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Forward and Reverse strand on gene annotation
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13 months ago
DanielC • 80
Canada

Dear Friends,

I annotated an assembled phage using DNAMAster. The ORF map is below. Could you please help me understand why we see more revere strands then forward strands? Shouldn't hey have same numbers? green ones are forward and red ones are reverse.

ORF map

Thanks, DK

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4 months ago
Joe 12k
United Kingdom

More ORFs on one strand than the other you mean?

No, there's no requirement that there be approximately equal ORF distribution on each strand. Often it would roughly average out to be the case, but its not wholly uncommon to have long stretches where the majority of the ORFs are on one strand, then it may switch to the other strand for a while. The oscillation then averages out over the whole genome length roughly in many cases.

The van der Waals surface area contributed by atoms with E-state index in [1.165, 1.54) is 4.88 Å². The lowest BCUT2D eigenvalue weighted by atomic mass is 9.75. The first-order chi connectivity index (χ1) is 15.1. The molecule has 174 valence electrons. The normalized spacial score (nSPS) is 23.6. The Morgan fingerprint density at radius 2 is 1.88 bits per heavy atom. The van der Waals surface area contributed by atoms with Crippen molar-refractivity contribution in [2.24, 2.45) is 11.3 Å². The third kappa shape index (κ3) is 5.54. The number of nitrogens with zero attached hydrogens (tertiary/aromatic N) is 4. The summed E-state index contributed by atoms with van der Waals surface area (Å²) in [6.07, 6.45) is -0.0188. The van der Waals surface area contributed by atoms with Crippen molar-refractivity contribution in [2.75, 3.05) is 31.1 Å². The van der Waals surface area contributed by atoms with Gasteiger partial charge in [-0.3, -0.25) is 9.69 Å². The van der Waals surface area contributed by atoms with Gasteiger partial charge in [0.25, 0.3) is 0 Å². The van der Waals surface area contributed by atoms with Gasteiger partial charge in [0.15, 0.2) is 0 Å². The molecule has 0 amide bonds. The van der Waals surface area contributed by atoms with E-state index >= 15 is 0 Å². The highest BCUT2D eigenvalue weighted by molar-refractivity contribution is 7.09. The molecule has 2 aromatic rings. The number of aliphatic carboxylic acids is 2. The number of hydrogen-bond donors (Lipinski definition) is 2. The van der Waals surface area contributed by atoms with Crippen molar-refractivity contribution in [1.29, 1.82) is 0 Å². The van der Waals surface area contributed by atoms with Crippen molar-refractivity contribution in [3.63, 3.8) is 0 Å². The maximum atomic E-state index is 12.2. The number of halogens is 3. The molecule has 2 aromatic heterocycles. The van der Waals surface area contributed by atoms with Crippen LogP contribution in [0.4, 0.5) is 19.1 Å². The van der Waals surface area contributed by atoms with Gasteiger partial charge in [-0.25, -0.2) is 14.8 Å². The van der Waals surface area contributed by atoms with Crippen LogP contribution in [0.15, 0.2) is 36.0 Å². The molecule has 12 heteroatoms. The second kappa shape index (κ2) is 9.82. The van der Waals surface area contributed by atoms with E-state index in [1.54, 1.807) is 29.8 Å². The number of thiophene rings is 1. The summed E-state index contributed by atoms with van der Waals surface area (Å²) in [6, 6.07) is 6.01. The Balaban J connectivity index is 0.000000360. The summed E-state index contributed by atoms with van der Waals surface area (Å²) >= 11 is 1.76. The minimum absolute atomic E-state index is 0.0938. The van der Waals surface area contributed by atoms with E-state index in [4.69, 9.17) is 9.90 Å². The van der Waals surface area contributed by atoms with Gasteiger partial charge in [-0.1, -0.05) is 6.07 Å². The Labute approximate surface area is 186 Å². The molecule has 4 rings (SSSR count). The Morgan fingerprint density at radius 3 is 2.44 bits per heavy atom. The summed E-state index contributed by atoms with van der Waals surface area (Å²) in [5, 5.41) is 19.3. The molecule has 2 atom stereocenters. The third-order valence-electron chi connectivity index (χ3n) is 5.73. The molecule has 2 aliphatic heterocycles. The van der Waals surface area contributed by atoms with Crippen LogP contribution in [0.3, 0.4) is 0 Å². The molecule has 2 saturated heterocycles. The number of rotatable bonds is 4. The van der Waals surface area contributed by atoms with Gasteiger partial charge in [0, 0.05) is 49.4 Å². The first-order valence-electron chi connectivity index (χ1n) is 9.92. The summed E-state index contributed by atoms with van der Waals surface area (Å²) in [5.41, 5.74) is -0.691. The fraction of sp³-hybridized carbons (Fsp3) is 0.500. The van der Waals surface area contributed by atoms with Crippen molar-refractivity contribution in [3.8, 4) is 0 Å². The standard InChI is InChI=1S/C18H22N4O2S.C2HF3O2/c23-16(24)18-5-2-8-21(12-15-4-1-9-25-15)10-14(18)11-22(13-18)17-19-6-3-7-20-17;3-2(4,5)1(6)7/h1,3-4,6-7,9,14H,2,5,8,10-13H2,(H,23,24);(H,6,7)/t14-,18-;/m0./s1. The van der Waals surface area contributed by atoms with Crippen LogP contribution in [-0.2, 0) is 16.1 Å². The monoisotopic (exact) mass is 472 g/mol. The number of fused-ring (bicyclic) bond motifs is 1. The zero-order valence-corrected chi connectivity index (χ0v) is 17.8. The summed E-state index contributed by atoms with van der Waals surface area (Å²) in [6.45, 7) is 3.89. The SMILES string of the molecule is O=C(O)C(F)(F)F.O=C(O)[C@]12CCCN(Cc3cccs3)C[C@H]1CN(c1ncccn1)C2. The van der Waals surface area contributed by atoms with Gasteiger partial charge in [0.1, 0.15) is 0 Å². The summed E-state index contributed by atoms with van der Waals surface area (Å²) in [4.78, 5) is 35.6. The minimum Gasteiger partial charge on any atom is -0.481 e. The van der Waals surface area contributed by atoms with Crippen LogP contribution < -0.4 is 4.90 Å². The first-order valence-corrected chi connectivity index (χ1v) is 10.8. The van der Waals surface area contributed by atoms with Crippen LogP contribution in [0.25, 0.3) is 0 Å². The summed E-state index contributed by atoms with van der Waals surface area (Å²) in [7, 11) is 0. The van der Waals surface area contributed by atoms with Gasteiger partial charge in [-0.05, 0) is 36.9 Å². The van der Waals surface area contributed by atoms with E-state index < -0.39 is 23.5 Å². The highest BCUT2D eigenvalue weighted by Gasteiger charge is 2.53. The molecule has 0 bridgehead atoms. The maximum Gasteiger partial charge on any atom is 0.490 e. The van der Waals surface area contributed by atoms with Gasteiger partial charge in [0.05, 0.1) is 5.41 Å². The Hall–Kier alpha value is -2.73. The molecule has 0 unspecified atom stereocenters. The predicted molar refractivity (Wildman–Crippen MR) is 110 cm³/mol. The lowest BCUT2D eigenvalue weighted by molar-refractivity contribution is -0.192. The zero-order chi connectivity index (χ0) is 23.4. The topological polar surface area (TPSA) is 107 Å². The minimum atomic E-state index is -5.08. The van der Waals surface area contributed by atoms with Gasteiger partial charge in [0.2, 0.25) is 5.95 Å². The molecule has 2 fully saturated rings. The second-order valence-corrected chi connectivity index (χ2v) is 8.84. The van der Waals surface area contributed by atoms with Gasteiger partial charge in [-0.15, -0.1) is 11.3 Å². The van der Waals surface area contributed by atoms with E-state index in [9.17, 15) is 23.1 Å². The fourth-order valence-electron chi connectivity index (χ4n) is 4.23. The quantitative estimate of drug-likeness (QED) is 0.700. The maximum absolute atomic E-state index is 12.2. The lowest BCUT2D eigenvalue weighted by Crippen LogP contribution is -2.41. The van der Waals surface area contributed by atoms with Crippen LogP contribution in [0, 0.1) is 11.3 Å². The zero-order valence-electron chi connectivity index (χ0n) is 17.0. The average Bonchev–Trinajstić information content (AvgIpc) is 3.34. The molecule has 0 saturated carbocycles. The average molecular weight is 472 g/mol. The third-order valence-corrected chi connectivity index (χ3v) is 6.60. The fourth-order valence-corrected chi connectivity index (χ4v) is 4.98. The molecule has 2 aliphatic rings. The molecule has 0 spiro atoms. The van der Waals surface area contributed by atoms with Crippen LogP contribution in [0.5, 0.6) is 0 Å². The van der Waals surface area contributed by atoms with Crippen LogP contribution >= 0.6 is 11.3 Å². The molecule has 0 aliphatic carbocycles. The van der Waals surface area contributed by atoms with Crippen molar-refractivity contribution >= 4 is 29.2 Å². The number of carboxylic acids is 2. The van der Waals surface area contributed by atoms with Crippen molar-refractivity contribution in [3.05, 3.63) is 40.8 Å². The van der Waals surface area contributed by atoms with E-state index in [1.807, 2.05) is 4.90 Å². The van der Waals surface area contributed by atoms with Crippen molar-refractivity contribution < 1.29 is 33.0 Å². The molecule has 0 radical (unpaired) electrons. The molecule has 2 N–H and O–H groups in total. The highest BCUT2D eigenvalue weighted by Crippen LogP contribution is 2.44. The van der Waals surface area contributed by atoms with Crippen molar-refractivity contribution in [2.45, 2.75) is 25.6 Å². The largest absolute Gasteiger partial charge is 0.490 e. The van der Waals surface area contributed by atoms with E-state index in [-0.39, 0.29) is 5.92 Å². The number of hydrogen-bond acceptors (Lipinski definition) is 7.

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Yes, as shown in the figure. Thanks for your answer; however, could you please tell me what you mean by "switching of ORFs"? Do ORFs switch between DNA strands?

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Depends how you define it. An ORF could appear on either strand, if the DNA reinserted the other way around. This does happen in recombination. The ORF itself as a 'concept' cannot move though, because it's tied to the sequence, the actual physical DNA would have to switch orientation.

What I meant by what I said before, is that its not uncommon to have a cluster of (say) 20 genes on one strand, that are perhaps all part of the same operon, and therefore group together syntenically. Once that operon is 'finished' the next gene cluster may, by chance, or for some evolutionary reason, be on the other strand.

The only thing that is less common in most organisms (phage/viruses and other organisms with extremely streamlined genomes are exceptions), is that its very rare to have genes directly opposite one another on each strand. This is rarer because the sequence of the first gene places constraints on what possible sequences can be present on its complementary strand. Evolution is clever though, and there are cases, as I say, where 2 ORFs can be directly opposite one another, if the 'space of possible sequences' allows.

PS. your figure hasn't displayed properly, you're best off copying in the direct HTML.

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